May 28, 2012
We did have maps this time. We even had a map so large in scale, so detailed, that it took three whole inches to cover one mile. And yes, we did study it in advance. I carefully marked out our route in red ink, and we went over it together before setting out.
We even departed for the 20-minute drive an hour before church was to begin.
There was a surprise, though. While the map labeled every street and road only by name, the road signs labeled them only by number. So our illustrious navigator never could be sure exactly where we were on the map and our illustrious driver made one wrong turn on a roundabout – toward “Liverpool Airport”, instead of just “Liverpool”.
We found ourselves on a motorway (the UK equivalent of an interstate highway) heading more or less back where we’d come from, according to the road signs, our three maps useless. We gave up and found our way home – without losing our good spirits this time, though, I’m pleased to add. It was a radiant, warm day and the English countryside was sparkling and quaint and charming, and we enjoyed our first ride in spite of missing our destination.
We are going to try again before next Sunday. With another map I hope to find and buy today.
In the late afternoon, we did make it to Julia and David’s house. Demetrios already knew the way of course, but I called them up anyway to get directions, which turned out to be essential. We especially rejoiced to see their boys again, Demetrios’ godson James, with his fiancée, Kim; and Nick. Julia and David’s nephew Rob was there also, with his girlfriend Jo. We all had a barbecue in the lovely sunken garden, and Demetrios and I stayed until 7:30, as the sun was beginning to decline. (I don’t know when it set, but we’re so far north it was still only twilight at 10:00.)
Here’s another snippet from the book we are studying on Tuesday nights, Love Wins by Rob Bell:
* * * begin quote * * *
Several years ago I heard a woman tell about a high-school student who was killed in a car accident. Her daughter was asked by a Christian if the young man who had died was a Christian. She said that he told people he was an atheist. This person then said to her, “So there’s no hope then.”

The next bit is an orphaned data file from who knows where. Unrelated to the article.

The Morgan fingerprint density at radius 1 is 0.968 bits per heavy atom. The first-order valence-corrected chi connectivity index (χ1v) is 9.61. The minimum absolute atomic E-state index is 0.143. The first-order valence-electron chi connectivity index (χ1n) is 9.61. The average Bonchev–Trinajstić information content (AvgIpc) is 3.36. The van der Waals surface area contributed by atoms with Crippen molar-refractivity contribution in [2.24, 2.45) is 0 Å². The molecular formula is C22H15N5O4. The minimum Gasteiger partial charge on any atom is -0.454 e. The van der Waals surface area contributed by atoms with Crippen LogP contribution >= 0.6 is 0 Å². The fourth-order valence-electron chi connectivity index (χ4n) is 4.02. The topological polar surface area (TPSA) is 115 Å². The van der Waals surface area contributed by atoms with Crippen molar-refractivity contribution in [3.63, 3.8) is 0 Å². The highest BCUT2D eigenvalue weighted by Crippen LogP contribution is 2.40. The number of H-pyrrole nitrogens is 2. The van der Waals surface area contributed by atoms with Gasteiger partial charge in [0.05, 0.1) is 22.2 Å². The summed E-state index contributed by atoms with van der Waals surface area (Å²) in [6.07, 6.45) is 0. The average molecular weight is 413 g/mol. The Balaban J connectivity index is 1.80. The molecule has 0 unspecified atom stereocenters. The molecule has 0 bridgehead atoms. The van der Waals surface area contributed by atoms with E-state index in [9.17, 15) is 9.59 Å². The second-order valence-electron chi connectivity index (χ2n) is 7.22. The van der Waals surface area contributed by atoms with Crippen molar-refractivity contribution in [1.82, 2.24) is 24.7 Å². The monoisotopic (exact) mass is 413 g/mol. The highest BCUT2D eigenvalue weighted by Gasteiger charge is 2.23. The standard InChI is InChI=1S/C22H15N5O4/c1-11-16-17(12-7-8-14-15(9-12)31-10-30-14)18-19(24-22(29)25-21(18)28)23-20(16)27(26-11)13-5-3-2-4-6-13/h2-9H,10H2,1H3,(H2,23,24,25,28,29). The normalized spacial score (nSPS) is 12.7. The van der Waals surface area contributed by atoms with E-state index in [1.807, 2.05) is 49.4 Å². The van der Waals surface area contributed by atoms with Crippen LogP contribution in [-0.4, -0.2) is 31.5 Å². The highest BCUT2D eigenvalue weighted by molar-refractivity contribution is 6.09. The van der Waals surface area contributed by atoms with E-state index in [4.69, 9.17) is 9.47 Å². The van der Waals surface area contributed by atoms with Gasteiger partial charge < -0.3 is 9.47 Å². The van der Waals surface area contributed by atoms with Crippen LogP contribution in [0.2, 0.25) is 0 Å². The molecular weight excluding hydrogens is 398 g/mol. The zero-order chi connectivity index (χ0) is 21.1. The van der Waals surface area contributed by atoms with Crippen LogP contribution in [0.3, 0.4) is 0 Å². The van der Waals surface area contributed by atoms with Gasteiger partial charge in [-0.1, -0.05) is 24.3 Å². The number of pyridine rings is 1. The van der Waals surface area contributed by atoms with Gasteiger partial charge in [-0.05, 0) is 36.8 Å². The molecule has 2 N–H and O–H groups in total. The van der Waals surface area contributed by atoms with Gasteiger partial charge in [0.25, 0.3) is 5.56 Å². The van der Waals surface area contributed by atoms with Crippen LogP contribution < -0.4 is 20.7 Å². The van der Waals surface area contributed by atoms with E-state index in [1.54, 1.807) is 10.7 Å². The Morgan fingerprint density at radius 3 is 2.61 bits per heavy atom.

Is that the Christian message?
Is that what Jesus offers the world?
Is this the sacred calling of Christians – to announce that there’s no hope?
The death of this high-school student raises questions about what’s called the “age of accountability.” Some Christians believe that up to a certain agai children aren’t held accountable for what they believe or who they believe in, so if they die during those years, they go to be with God. But then when they reach a certain age, they become accountable for their beliefs, and if they die, they to go be with God only if they have said or done or believed the “right” things. Among those who believe this, the age of accountability is generally considered to be sometime around age twelve.
This belief raises a number of other issues, one of them being the risk each new life faces. If every new baby being born could grow up to not believe the right things and go to hell forever, then prematurely terminating a child’s lie anytime from conception to twelve years of age would actually be the loving thing to do, guaranteeing that the child ends up in heaven, and not hell, forever. Why run the risk?
And that raises another question about this high-school student’s death. What happens when a fifteen-year-old atheist dies? Was there a three-year window when he could have made a decision to change his eternal destiny? Did he miss his chance? What if he had lived to sixteen, and it was in that sixteenth year he came to believe what he was supposed to believe? Was God limited to that three-year window, and if the message didn’t get to the young man in that time, well, that’s just unfortunate?
* * * end quote * * *
Oh, yeah, I remember that bit about the "age of accountability”; I somehow picked it up at around the age of ten-and-a half or 11 and it’s what launched me on my search for the “True Church”. I was confirmed (Episcopalian) on the day after my 12th birthday.
By about my 22nd birthday I had long given up on the naïve idea of the existence of any “True Church.” I
t took until about my 33rd birthday to learn she did exist after all.